Musings on writing, lessons learned by an aspiring professional, book reviews, movie reviews, an occasional t.v. show review, and unashamed opinion.

Wednesday, August 29, 2012

Caliban's War

I grew up reading science fiction.  Dune, Ender's Game, Jurassic Park... all sorts of sub-genres and authors.  I loved being transported to places that might be possible in humanity's future.  In high school my tastes changed and I became primarily a fantasy reader.  Mostly because I love history, and fantasy opened me to worlds in the past.  I've been getting back into sci fi, however, and I've read a lot of great authors in the genre this year--Alastair Reynolds, Peter F. Hamilton, Dave Wolverton, and John Scalzi. I found that I still love epic science fiction.  There is a lot of great stuff out there, but someone (or someones) always rises to the top and defines my taste of a specific genre.  For space opera--for all science fiction and its sub genres--this is the Daniel Abraham/Ty Franck team of James S.A. Corey.

Caliban's War is book two of The Expanse.  I had to wait to get into it because the audio version didn't release with the paperback a couple months ago (I'm too lazy to read).  I had a fun time with Leviathan (my review) but Caliban is where the story came into its own.  I can't wait to see what Abraham and Franck have in store for book three.

At the end of Leviathan the Universe as humanity knows it has changed.  An alien protomolecule is transforming Venus into Earth's greatest horror.  A tense truce exists between Earth, Mars, and the Belt, but the slightest provocation can set off the biggest war known to man.  And someone is kidnapping children on Ganymede.

James Holden returns as a point-of-view character, and three new-comers join him to continue this kick-ass story.  (Chrisjen Avasarala--a foul-mouthed grandma--is my favorite.)

There was a bit of a plot repeat from the first book that bothered me a little.  One of the characters in Leviathan is defined by his efforts to find a missing woman.  In Caliban one of the pov's spends the book looking for his daughter.  A small gripe, but I can't help that I felt like part of the book was retreading old ground.  Luckily, the two cases are quite different, and each takes the story and characters in different directions.  This for me was a small bump in an otherwise smooth ride.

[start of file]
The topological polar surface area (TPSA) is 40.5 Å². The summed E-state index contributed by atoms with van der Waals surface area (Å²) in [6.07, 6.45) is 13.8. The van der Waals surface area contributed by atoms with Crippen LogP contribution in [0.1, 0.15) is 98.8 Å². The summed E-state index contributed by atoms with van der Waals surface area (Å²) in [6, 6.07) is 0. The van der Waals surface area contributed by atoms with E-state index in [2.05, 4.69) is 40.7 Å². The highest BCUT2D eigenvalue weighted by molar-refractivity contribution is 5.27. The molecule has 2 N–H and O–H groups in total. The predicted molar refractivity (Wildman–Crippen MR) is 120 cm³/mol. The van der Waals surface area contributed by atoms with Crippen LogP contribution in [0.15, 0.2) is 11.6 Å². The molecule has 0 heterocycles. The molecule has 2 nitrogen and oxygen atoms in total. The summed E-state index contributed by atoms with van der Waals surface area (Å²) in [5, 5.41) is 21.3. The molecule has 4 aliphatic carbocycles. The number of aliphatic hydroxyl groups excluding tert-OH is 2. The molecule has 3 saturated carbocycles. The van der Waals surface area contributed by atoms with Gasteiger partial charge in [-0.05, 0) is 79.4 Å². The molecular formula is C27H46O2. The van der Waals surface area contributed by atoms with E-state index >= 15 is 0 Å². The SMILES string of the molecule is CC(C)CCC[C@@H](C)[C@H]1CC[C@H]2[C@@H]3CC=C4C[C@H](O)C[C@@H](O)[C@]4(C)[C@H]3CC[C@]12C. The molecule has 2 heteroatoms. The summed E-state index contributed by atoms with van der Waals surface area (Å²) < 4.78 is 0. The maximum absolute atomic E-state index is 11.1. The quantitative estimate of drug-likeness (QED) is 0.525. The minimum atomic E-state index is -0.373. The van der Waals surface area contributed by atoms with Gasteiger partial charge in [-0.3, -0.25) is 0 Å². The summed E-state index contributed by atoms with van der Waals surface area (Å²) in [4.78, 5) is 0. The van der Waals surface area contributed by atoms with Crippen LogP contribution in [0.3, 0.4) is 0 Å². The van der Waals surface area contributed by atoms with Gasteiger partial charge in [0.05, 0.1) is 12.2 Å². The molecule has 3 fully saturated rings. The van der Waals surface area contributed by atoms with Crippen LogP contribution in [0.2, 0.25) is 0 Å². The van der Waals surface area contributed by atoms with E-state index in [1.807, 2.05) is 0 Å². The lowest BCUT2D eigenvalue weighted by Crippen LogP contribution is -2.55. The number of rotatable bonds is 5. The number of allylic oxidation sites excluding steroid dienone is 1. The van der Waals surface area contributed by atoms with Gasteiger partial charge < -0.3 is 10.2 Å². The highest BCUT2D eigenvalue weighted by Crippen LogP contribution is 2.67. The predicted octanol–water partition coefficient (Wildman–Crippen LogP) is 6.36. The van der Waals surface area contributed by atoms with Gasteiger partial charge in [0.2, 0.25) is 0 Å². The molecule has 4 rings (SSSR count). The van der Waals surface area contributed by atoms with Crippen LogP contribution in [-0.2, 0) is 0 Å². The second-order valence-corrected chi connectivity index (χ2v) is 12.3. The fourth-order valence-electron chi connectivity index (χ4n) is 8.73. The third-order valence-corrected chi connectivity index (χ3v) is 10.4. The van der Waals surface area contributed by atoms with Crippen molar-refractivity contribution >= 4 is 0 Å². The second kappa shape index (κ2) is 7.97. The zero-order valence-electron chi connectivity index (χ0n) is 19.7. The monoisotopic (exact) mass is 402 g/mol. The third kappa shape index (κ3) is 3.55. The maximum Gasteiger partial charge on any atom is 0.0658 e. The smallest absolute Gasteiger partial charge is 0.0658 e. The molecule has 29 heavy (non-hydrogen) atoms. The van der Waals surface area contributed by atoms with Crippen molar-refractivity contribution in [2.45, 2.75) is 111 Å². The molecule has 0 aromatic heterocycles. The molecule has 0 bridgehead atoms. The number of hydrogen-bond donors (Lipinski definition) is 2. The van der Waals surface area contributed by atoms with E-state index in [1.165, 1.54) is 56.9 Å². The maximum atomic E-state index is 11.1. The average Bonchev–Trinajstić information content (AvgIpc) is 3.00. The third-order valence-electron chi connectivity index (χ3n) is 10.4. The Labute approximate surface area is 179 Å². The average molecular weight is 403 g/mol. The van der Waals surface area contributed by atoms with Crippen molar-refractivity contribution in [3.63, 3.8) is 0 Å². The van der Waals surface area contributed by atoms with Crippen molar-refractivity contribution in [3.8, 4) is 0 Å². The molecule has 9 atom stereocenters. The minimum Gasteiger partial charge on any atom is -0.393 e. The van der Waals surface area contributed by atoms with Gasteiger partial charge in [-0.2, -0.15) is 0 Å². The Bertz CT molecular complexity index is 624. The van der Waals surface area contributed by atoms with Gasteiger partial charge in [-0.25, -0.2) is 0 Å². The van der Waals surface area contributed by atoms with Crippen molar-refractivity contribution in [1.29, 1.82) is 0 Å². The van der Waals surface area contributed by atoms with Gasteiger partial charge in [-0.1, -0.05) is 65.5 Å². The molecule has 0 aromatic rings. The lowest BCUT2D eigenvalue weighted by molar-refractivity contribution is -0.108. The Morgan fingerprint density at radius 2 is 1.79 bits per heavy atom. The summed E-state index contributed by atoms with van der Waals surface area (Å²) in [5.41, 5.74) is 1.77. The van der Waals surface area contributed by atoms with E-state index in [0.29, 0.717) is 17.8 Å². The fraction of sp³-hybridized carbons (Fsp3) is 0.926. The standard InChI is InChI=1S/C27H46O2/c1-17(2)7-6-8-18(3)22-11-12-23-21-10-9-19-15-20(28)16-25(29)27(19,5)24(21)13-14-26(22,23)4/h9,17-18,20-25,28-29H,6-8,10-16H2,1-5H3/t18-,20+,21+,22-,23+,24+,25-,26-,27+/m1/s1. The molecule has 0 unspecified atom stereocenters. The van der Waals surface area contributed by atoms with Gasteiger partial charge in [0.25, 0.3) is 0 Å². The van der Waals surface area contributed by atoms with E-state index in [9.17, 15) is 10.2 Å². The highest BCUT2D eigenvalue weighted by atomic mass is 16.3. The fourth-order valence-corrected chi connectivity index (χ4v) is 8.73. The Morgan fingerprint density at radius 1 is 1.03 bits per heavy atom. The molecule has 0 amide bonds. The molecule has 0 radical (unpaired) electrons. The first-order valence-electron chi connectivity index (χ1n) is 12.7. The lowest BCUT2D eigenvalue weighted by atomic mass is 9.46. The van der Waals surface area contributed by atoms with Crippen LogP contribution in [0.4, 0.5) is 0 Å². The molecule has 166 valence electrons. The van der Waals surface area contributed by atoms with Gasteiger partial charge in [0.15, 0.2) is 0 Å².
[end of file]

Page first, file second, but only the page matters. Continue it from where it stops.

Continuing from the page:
The last line of Caliban gave me chills.  Come to find out, Franck--who wrote it--said about the line, "...I think it's the coolest thing I ever did."  He obviously knew what a punch he was giving us, and how it would leave readers dying to get the next installment.  Trust me, it's awesome.  You'll have to read Leviathan first, though, to understand.

Caliban's War gets 5 out of 5 stars.  If you're any kind of sci fi fan, I highly recommend diving into this series.  We'll know in a couple of days if Leviathan took home this year's Hugo.  My fingers are crossed that it does.                    


  1. Thanks for this, Jordan! I don't read too much sci fi, but I should. I've enjoyed the sci fi books I've read. Thanks for this recommendation and great review---and thanks also for your kind comment on my blog... I think you're spot on. I agree with you completely. ;)

    1. Thank you, Morgan. It was a great post you did.

  2. Sounds like an interesting book; next time I'm in a sci-fi mood I should check it out!

  3. Dude! I can't tel you how much I'm loving Leviathan Wakes. I'm about two hours from the end of the audiobook and it's totally sucked me in. REALLY looking forward to Caliban's War!